The other number is how much, empirically, the temperature rises if you double atmospheric CO2. The IPCC has spent a lot of time trying to figure it out and the more they study it the less they know. Which might be because climate alarmism requires it to be high but every model that assumes it is performs even worse than its less hysterical cousins (on which see our coverage elsewhere in today’s newsletter of the latest assessment of how bad climate models have gotten). If ECS were, say, 3.5, then doubling atmospheric CO2 would raise global temperature quite a bit. But if it’s somewhere around one, then we might possibly get a total increase of 2 degrees if we go from pre-industrial 280 ppm to 1120. But the chance of getting to 3, by getting to 2240 ppm of CO2, is vanishingly small. And Carney should know it.
Perhaps math isn’t your thing. But is a central banker’s. Or so you’d hope. Carney shouldn’t need “logarithmic” explained to him. But nor should the UN Special Envoy on Climate need ECS explained to him. And once again, if he doesn’t know that, you wonder what else he doesn’t know. And why he’s condescending to us about our lifestyles which, in any case, do not begin to match his when it comes to glitter, remuneration or um carbon footprint.
So let us assume that an increase in CO2 will cause a measurable temperature rise. Two further questions remain.
1. What will the effect of a small temperature increase be, apart from the world being slightly warmer? Yes, we know the powers that be assure us of floods, droughts, tempests and herds of maddened hippopotami invading our cities, or something of the kind. But the world has been a lot warmer in the past (medieval warm period, Roman warm period, etc.) and appeared to be all the better for it. Is a temperature increase to be feared or welcomed? We have no end of dire warnings, but no hard facts.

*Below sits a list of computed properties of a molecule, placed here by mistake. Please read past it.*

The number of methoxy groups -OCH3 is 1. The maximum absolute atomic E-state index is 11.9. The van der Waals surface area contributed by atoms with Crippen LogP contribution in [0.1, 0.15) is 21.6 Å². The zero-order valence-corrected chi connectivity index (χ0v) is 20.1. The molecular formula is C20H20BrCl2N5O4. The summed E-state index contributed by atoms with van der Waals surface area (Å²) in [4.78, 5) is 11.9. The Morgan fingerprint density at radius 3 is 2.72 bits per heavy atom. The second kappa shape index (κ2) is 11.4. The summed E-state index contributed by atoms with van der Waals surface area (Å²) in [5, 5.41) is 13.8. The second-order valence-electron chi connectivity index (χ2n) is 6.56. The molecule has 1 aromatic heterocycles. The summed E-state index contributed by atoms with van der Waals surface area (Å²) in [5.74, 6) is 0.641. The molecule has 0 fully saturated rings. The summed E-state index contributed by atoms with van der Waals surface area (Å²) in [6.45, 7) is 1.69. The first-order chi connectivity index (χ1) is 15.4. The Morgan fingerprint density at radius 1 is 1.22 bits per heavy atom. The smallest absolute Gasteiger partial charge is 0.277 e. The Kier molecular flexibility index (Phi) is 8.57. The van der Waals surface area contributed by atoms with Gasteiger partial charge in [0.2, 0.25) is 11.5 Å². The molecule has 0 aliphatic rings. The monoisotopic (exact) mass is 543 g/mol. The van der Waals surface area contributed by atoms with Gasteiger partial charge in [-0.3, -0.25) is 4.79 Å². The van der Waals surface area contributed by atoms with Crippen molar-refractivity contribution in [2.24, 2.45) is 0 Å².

2. Apart from increasing temperatures, what other effects will an increase in CO2 have in and of itself? NASA assures us that the world has greened considerably in the last 30 years, and certainly crop yields have increased significantly in the same period. Can anyone point to anything deleterious in the last 30 years or so and confirm unequivocally that it is due to increased CO2 levels? And by the way, pointing to a hurricane and saying this used to be a thousand-year event but is now a ten-year event shows a lack of statistical knowledge that one only associates with politicians and journalists.
Roger, two dogmas of global warming lead to the conclusion that hurricanes will decrease in intensity and frequency:
1. the poles heat much faster than the equator; and
2. hurricanes, being caused by the clash of cold and warm air fronts, are a function of the temperature gradient of the planet, not the absolute temperature.
If the temperature gradient of the planet is decreasing, then so should hurricane frequency and intensity. This is in fact what we have seen in the past 100 years or so, which might actually provide some evidence in support of global warming. The warmist narrative is nothing but fearmongering.
Same with flooding:
1. warmer air holds more moisture; and
2. rainstorms are caused by moist air hitting colder air.
If there is more water in the atmosphere, and it isn't coming down as much because there are fewer cold air fronts rolling through, then flooding should diminish with global warming. The recent historical record on this point is not so clear.
So I think what Roger is saying here, if you don't mind me summarizing Roger, is; "SO WHAT???????"
I love Rodgers comment so much I copied and pasted it. Logic in high form
Alas, logic doesn't work on those who do not trouble themselves to think.